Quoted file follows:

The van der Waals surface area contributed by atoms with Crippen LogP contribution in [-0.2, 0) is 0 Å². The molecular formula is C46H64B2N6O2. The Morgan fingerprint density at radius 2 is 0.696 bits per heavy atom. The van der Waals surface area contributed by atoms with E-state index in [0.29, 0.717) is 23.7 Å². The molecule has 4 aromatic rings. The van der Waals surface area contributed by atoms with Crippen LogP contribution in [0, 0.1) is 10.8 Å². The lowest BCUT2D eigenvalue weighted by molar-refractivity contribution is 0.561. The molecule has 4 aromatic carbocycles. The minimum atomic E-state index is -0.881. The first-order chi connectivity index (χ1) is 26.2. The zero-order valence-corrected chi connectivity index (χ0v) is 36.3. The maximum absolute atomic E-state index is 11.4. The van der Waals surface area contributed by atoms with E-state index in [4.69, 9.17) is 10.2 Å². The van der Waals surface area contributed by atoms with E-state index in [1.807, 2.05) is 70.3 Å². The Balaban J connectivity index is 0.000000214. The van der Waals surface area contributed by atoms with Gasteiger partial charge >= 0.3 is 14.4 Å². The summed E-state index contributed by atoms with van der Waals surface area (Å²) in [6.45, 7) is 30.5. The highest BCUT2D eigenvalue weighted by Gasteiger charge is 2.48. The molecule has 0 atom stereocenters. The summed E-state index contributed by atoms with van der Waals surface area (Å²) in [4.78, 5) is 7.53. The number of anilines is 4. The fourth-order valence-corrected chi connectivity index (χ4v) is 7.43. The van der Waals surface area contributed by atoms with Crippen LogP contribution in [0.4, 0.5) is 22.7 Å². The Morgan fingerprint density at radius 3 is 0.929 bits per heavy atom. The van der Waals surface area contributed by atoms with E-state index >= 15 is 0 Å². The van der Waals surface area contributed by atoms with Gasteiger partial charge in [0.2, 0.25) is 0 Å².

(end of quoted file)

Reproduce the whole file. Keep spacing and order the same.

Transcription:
The van der Waals surface area contributed by atoms with Crippen LogP contribution in [-0.2, 0) is 0 Å². The molecular formula is C46H64B2N6O2. The Morgan fingerprint density at radius 2 is 0.696 bits per heavy atom. The van der Waals surface area contributed by atoms with E-state index in [0.29, 0.717) is 23.7 Å². The molecule has 4 aromatic rings. The van der Waals surface area contributed by atoms with Crippen LogP contribution in [0, 0.1) is 10.8 Å². The lowest BCUT2D eigenvalue weighted by molar-refractivity contribution is 0.561. The molecule has 4 aromatic carbocycles. The minimum atomic E-state index is -0.881. The first-order chi connectivity index (χ1) is 26.2. The zero-order valence-corrected chi connectivity index (χ0v) is 36.3. The maximum absolute atomic E-state index is 11.4. The van der Waals surface area contributed by atoms with E-state index in [4.69, 9.17) is 10.2 Å². The van der Waals surface area contributed by atoms with E-state index in [1.807, 2.05) is 70.3 Å². The Balaban J connectivity index is 0.000000214. The van der Waals surface area contributed by atoms with Gasteiger partial charge >= 0.3 is 14.4 Å². The summed E-state index contributed by atoms with van der Waals surface area (Å²) in [6.45, 7) is 30.5. The highest BCUT2D eigenvalue weighted by Gasteiger charge is 2.48. The molecule has 0 atom stereocenters. The summed E-state index contributed by atoms with van der Waals surface area (Å²) in [4.78, 5) is 7.53. The number of anilines is 4. The fourth-order valence-corrected chi connectivity index (χ4v) is 7.43. The van der Waals surface area contributed by atoms with Crippen LogP contribution in [0.4, 0.5) is 22.7 Å². The Morgan fingerprint density at radius 3 is 0.929 bits per heavy atom. The van der Waals surface area contributed by atoms with E-state index >= 15 is 0 Å². The van der Waals surface area contributed by atoms with Gasteiger partial charge in [0.2, 0.25) is 0 Å².